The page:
In testing, we found that remote connections from windows clients to the built-in macOS VNC server were not encrypted in any way. To resolve this we decided to use RealVNC as the screen sharing server on Macs. Also, since we envision making these remote lab computers available to only a few individuals that have no other way to access critical academic software, I needed a way to restrict which users could authenticate to create the VNC screen sharing sessions.
The following steps are how I enabled this access on our AD joined lab macs where our users are NOT given administrative rights on the macs with the AD join: (This was tested on MacOS 10.14.5 Mojave.)
1) Create the group in your Active Domain using Users and Groups. If you do not have access to AD Users and Groups, talk to your AD domain administrator BEFORE continuing this! Someone needs to be able to add users to the AD group that is created. If that isn’t going to be you figure that out before proceeding! This AD group should be a “global” group. In the example below I have used “LabUsers” as the AD group name.
2) Log into the mac that will be the VNC server with an administrative account.
3) If on, disable the default MacOS screen sharing and remote login in System Preferences.
4) Install RealVNC Server.
5) Create the local mac group. In the example below the local mac group I created was “RemoteUsers”.
6) In the options for the RealVNC server for Users and Permissions, add the local mac group “RemoteUsers” as a group that is authorized to open a screen sharing session. Also, so that you know, in the Security tab of RealVNC server options I use”Mac Password” for the authentication method with encryption “Always on”.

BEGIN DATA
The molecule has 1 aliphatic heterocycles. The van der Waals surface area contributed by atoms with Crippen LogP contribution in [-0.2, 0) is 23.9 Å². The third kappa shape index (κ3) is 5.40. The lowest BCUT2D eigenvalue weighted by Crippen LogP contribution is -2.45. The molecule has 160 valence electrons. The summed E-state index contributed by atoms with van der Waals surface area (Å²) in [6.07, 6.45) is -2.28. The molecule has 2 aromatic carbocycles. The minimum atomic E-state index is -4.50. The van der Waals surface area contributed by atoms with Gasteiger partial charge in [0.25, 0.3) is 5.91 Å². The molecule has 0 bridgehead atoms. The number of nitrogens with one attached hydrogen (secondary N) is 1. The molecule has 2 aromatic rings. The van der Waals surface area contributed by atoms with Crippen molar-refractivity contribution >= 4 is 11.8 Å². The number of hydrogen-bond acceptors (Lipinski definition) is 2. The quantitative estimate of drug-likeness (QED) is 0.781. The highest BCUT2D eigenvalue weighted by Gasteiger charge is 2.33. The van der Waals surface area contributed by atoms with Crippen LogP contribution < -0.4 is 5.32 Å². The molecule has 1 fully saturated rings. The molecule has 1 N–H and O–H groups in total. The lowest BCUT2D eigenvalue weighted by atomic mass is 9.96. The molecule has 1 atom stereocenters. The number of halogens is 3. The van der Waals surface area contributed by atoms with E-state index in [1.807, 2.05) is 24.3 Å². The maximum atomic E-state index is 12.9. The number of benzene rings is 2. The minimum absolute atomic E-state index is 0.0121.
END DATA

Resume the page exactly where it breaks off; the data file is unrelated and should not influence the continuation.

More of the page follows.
6) Open a Terminal window on the mac and give the following command: (This should NOT be done as super user! I don’t know why but that doesn’t work)
dseditgroup -o edit -n /Local/Default -u localadminusername -p -a "AD_Domaim\LabUsers" -t group RemoteUsers
( In the above command /Local/Default refers to the local directly node for authentication information. Also, the ” ” are required around the AD_Domain\LabUsers so that the \ isn’t interpreted as an escape and with “-p” this will prompt you for the password for your localadminusername which is required )
Note that you may never be able to see this AD group listed as a member of the local mac group! All I ever got was the above command to run without any errors or feedback.
7) Once the command above completes without error, only those AD users that are listed in the AD group should be able to authenticate to the VNC server using the username format below. All other users of the mac that would generally be able to log into the mac but that are not in the AD group, will get an “Access Denied” message when attempting to open the screen sharing connection.
Other useful commands: (using “RemoteUsers” as the example local mac group name)
To list local mac group membership: (this will not list the AD group! If you know of another way, please let me know!)
dscl . read /Groups/RemoteUsers GroupMembership
To list local mac Group properties:
dscl . -read /Groups/RemoteUsers
When researching this I found this post particularly useful: